Patacancha

I wrote this last night, September 14th.

Today, a group of volunteers went to a small village called Patacancha for weaving lessons, lunch, and to see the village. Patacancha is about an hour drive from Ollanta, so we took up a large van full of us. This is one of the main places where the weavings are bought from in the organization. When we got there, several women were outside weaving and also had many pieces along with them which were available to buy. After looking around, most of the people had a weaving lesson with an individual weaver. I opted out of this, but it was good to watch (and I got to help out with preparing the lunch). The weavings done by the women are extremely well made and are very nice. They make everything from small bracelets to bags to ponchos. Watching them spin the wool, start weaving, and then watching the process was very cool to see. They make some amazing things.

For lunch, we (or mostly the locals) cooked something they call pachamanca. Pachamanca in Quecha, I believe, means Earth. So this meal is actually made using a bunch of earth. What they do is build a big sphere of rocks 2 feet tall or so, light a fire the middle, and the let the rocks get extremely hot (this is the same process you can use with coals in a grill). After they get hot enough, you break down the rocks, then throw in your chicken wrapped in foil, and then put some bananas on top. After this, put some hay on top, then plastic coverings, and then cover it with dirt. So then all you see is what looks like a big pile of dirt. After about an hour or a bit more, finished! Kind of like the rotisserie, “Set it and forget it!”. Then you have delicious chicken, bananas, and potatoes that were cooked on it before.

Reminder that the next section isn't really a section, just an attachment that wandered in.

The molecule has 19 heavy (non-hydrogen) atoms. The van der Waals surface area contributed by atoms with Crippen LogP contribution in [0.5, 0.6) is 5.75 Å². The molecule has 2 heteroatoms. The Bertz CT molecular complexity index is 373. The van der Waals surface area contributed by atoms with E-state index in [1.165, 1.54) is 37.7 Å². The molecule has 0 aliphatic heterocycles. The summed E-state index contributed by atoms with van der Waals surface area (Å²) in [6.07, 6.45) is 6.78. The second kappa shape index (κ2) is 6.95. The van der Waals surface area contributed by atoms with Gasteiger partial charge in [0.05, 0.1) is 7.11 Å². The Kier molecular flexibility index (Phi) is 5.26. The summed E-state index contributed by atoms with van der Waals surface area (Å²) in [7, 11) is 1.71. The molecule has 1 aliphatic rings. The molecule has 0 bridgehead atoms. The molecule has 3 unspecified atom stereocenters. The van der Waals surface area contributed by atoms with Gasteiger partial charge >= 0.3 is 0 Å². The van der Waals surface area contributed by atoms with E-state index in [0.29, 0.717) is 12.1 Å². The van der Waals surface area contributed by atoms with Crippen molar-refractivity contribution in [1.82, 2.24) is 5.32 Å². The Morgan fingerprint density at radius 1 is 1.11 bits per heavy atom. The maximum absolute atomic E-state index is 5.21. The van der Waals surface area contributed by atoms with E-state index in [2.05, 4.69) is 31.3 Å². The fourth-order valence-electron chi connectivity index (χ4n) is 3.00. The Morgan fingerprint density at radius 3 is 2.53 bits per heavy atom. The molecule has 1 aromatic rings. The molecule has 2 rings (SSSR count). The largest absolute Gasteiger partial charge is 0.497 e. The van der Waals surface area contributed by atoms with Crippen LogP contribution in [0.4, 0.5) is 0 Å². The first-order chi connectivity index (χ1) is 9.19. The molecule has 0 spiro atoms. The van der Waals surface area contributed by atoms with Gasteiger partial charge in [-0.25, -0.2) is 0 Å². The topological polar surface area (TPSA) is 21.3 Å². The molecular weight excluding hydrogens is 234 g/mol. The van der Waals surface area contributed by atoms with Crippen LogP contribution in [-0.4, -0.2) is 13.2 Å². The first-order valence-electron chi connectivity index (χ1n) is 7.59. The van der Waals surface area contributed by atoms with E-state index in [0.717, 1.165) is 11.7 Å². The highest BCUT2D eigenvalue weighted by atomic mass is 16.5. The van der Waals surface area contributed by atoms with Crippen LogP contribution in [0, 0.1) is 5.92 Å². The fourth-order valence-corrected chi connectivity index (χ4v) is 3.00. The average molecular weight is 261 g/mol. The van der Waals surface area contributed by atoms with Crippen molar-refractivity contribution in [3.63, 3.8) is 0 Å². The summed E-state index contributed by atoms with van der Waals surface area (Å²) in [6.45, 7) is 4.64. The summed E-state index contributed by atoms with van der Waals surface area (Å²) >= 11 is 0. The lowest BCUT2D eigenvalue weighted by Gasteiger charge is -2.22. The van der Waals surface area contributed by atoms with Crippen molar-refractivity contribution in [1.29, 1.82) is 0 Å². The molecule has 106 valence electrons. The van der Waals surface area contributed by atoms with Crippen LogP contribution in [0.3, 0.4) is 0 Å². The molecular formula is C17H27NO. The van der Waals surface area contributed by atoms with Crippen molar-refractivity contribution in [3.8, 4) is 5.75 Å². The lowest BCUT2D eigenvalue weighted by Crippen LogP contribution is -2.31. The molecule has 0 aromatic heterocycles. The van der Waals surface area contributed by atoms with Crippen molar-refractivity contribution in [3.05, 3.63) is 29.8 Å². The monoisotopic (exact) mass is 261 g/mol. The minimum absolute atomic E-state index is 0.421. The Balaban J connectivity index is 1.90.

When buying chicken here, the skin is always on it along with some extra feathers that weren’t taken off. So beforehand, we were pulling out the feathers of the chicken while getting a decent amount of blood on our hands. Just made the process even more fun.

It was definitely a good experience going here. It’s a very different way of life there, and it really makes me question the way we live. Most of the houses here don’t have electricity, and of course no TV and obviously not many radios. But the people are happy. They live off their land and the animals they raise. They’re extremely community and family focused. What they have seems to be quite enough for them. I think it’s easy to look at them and feel sorry that they don’t have the same standards of living as us. Besides the health issues (in general, just the lack of knowledge of what to do and not to do), maybe there is absolutely nothing wrong with it. Maybe they feel sorry for us when we come into their village with all these cameras and cell phones and we focus more on those than anything else. Just something to think about.

About Trent

I started Frugal Purpose to share my love of personal finance to assist your pursuit of a more fulfilling life. I am a financial analyst by trade, traveler at heart, and want to share with you the beauty of this world.

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